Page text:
Goodreads helps you keep track of books you want to read.
Start by marking “Mario Makes a Move” as Want to Read:
Mario Makes a Move
Enlarge cover
Rate this book
Clear rating
Open Preview

Mario Makes a Move

3.42  ·  Rating details ·  144 Ratings  ·  33 Reviews
According to Publishers Weekly in a starred review, this picture book "capture[s] the exuberance of the creative spirit alongside the quirks of a character accepting his limitations." Mario is a squirrel who loves to invent amazing moves, like the Super Looper and Tail, Don't Fail. But though his parents ooh and ahh at whatever he does, his friend Isabelle is not so easily ...more
Hardcover, 32 pages
Published May 8th 2012 by Schwartz & Wade
More Details... edit details

Friend Reviews

To see what your friends thought of this book, please sign up.

Reader Q&A

To ask other readers questions about Mario Makes a Move, please sign up.

Be the first to ask a question about Mario Makes a Move

This book is not yet featured on Listopia. Add this book to your favorite list »

Community Reviews

(showing 1-30)
filter  |  sort: default (?)  |  Rating Details
Mar 18, 2012 rated it it was amazing  ·  review of another edition
Shelves: dance, 2012
This picture book will inspire your students to show off their best moves.
May 10, 2012 rated it liked it  ·  review of another edition
Shelves: picture-books
For everyone whose got "a move" and just needs the motivation to share, show and tell it.
Fun illustrations make this one a winner for story time.
Conni Strittmatter
The illustrations are very cute. I like the lesson in the end. There is also a cute list of facts about squirrels at the end.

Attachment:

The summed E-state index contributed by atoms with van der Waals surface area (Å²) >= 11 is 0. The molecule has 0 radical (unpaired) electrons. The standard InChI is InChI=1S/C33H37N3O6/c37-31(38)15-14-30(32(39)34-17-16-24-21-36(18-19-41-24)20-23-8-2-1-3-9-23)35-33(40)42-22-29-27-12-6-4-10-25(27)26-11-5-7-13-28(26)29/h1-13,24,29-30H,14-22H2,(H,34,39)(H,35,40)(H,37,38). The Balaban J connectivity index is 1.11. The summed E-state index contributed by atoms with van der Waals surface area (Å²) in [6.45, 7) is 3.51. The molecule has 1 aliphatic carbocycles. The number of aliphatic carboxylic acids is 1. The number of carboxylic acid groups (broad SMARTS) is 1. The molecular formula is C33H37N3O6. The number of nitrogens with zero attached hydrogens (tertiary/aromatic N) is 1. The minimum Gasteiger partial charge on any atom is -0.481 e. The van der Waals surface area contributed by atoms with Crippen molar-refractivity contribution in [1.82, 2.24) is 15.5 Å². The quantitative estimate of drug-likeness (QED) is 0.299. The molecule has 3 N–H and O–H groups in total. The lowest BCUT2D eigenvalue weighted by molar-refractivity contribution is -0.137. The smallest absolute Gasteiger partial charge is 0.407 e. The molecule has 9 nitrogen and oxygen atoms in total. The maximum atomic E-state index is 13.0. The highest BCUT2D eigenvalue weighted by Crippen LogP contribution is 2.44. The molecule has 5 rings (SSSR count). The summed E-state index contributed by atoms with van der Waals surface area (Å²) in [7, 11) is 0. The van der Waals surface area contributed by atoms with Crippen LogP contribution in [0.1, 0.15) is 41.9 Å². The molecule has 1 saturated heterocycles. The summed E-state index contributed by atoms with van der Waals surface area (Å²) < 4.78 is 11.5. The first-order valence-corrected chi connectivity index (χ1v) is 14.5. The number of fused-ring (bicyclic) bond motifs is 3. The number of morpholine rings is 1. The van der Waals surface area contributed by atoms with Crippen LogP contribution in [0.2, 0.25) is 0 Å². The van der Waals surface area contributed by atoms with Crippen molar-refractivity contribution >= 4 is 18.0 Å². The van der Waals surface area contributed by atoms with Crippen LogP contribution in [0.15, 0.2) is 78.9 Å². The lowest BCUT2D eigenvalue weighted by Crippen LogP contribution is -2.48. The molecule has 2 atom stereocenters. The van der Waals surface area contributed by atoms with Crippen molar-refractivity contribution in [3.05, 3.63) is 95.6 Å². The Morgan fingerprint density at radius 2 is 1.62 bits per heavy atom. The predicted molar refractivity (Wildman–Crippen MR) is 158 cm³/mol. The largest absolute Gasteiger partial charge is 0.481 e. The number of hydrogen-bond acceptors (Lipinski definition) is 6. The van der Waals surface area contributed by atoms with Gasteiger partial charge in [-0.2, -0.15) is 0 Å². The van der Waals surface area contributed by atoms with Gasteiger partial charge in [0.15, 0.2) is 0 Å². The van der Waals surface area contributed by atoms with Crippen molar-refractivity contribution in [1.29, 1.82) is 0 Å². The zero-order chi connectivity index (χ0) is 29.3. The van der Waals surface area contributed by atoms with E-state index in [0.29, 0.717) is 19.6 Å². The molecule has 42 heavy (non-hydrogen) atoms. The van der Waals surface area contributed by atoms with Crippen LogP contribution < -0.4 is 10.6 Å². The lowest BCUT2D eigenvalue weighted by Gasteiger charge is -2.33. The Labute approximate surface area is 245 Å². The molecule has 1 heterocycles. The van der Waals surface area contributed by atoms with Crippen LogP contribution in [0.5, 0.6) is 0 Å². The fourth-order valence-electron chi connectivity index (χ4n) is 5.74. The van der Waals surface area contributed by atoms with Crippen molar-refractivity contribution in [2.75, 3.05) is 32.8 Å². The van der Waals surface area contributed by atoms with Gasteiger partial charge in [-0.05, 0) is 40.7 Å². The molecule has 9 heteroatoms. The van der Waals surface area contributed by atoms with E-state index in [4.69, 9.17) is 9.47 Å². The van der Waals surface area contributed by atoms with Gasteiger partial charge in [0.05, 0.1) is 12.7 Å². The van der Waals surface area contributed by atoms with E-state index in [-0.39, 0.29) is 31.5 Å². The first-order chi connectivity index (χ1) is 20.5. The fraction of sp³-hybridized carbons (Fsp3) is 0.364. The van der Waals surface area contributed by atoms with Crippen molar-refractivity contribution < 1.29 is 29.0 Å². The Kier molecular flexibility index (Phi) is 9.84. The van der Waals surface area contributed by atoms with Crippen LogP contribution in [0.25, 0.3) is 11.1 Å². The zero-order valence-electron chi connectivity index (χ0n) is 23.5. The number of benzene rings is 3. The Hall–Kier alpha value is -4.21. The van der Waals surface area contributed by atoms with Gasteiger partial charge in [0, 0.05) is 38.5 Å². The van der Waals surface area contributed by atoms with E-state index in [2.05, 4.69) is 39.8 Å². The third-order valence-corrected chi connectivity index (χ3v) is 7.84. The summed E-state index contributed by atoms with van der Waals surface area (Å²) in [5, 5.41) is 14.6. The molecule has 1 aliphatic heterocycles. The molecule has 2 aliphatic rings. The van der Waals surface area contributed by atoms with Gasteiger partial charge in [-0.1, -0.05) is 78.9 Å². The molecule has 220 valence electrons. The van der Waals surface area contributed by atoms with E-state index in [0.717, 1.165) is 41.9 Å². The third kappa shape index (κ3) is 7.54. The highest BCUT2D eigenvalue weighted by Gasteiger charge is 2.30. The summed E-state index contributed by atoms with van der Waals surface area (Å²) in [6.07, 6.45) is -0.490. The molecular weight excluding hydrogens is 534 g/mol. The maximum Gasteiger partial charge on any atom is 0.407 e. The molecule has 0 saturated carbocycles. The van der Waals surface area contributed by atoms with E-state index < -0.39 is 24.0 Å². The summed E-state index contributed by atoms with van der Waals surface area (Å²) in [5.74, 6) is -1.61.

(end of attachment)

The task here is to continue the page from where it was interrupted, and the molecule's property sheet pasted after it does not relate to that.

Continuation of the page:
I liked the idea of sharing talents (and that nobody "owns" them) but the book didn't grab me. The retro illustrations were fun.
Amy Forrester
Aug 04, 2012 rated it it was amazing  ·  review of another edition
Mario likes to invent amazing moves, like the Super Looper, the Rocket to Mars, the Crazy Wave. As he soars through the air everyone exclaims, “Artistic!” “Astonishing!” “Artistic!” Everyone except his friend Isabelle. She says, “Nice.” What!? Mario just can’t handle nice, he knows his talent is unique and amazing. But when he challenges Isabelle, he finds she can perform his moves with equal agility. Not only that, but Isabelle shows him that he’s not the only one with moves; everyone in the fo ...more
Clare Rossetter
Apr 03, 2014 rated it really liked it  ·  review of another edition
At first glance I was not impressed with this book. However, after using it with several classes I found there was more to this book then I had given it credit for. Mario is a squirrel who is full of self confidence due to having a very supportive family. Because of this he is able to deal with a perceived indifference from his friend Isabelle. At first he is crushed by her,"ho hum", attitude about his very creative moves. In the end the two work together to create the, "Even More Amazingly Amaz ...more
Jim Erekson
I really loved I'm Not a Baby, so I had a lot of expectations coming into this book. A bit of jealousy and reconciliation in the story, good universal themes. But not much complexity and an easy solution. I love how Jill McElmurry keeps movement at the heart of the story both in pictures and words, and Mario’s lame stick collection was a funny way to emphasize this. The backgrounds and forest animals were painted reminiscent of 1950s & 60s illustrators who borrowed from folk art traditions—I ...more
Jan 17, 2016 rated it really liked it  ·  review of another edition
3.5 stars, but I'll bump it to 4, since the author has the same first name as my favorite squirrel.

So yeah, this wasn't quite what I expected. It was cute, but the smarter and more talented girl squirrel had to stroke the ego of the boy squirrel when he felt ordinary. I'm all about girl power and stuff, and at other times I'd be like, "Haha, she's better than you!" and "so typical," but I actually felt sorry for Mario this time. It worked out in the end, but I guess I would have liked a differen